The General Synod of the Church of England has approved this Thursday a motion that will allow its priests to “bless” same-sex couples married or united in civil ceremonies, but Do not officiate your marriage.
“It has been a long road to get to this point,” said the Archbishop of Canterbury and Anglican primate, Justin Welby, who acknowledges that the measure will be insufficient for some and too much for others in this communion.
Synod members also approved “regret and repent” of the Church’s failure to welcome LGBTQI+ people and “for the harm that LGBTQI+ people have experienced and are experiencing in churches,” the statement said.
The motion passed with a majority after a intense two-day debate of the synod and after years of disagreement on the matter in the Church of England, which since 2014 accepts its priests to be in same-sex civil unions (not marriages) as long as they accept celibacy.
A working group will now develop a series of special prayers that chaplains can voluntarily use to bless married or civilly-united gay couples “in the eyes of God,” the note said.
The bishops will also prepare a “new pastoral guide” for the Anglican Church, the majority in the United Kingdom, on sexuality and marriage, he adds.
“For the first time, the Church of England will publicly, unreservedly and joyfully welcome same-sex couples into the Church,” Welby and Archbishop of York Stephen Cottrell said in a joint statement.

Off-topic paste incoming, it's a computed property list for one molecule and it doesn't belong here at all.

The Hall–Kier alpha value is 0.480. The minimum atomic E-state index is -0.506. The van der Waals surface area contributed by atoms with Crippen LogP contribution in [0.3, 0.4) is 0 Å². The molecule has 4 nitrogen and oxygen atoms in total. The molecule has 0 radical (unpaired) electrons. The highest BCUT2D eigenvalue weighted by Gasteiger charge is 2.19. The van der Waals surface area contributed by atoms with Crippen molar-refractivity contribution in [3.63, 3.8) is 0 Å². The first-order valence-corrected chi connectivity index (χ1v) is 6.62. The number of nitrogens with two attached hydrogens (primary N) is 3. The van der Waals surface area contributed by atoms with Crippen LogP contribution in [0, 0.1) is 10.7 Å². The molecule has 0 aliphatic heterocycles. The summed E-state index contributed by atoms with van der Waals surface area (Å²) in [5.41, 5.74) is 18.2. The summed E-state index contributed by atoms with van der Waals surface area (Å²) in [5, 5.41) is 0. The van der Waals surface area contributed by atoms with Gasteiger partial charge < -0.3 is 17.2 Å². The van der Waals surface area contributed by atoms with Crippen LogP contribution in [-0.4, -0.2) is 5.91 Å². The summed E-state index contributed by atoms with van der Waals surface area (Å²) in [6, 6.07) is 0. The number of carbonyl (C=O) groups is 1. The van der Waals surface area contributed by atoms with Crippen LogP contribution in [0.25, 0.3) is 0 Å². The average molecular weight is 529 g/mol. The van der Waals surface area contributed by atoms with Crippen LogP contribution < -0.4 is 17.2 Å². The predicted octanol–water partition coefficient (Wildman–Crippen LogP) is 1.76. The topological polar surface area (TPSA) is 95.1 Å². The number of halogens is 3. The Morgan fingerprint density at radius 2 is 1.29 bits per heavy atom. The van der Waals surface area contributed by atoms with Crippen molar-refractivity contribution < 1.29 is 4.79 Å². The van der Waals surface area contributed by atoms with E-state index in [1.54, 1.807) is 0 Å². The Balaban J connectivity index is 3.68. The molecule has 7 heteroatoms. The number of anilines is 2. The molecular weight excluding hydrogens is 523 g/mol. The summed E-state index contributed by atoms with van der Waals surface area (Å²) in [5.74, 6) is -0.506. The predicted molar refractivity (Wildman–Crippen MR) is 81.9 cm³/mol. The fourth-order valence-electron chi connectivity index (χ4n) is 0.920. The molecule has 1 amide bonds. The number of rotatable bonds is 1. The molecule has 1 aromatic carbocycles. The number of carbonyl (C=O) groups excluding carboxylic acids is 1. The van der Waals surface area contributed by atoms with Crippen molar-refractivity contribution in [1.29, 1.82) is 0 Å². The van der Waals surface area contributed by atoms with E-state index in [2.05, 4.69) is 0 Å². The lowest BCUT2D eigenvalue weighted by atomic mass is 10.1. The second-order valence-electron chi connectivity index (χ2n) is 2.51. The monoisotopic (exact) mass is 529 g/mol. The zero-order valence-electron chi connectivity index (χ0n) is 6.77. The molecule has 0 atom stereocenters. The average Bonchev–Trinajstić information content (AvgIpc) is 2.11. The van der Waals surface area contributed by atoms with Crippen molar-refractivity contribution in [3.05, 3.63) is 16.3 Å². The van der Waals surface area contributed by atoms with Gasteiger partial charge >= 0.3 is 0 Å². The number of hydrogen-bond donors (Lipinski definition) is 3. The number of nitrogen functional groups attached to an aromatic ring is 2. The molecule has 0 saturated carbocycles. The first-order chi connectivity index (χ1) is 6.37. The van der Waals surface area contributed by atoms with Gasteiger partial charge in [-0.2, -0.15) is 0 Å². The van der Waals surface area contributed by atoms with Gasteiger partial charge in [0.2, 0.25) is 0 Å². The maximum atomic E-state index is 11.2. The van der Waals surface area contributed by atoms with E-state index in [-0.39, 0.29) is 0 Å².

Both acknowledge, however, that “the Church continues to have deep differences on these issues that go to the heart of our human identity”.
They therefore underline their “commitment to respect the conscience of those for whom this goes too far” and to ensure that they “receive the necessary guarantees in order to maintain the unity of the Church.”
“We hope that today’s thoughtful and prayerful discussion marks a new beginning for the Church, as we search for a way forward, listening to one another and, above all, to God,” they add.
The Church of England is the center of the Anglican communion, representing more than 85 million people in more than 165 countries.
The religious want to “take advantage of this opportunity to start anew in a spirit of repentance that our faith teaches us,” Cottrell said.
In January, the bishops already they had apologized to LGBTQI+ people for the rejection and hostility they have faced, with the Archbishop of Canterbury acknowledging that the religious body remains “very divided” on the matter.
“We have not loved you as God loves you, and that is profoundly wrong,” the bishops said in an open letter. “We affirm, publicly and unequivocally, that LGBTQI+ people are welcomed and valued: We are all children of God.”
(With information from EFE and Reuters)
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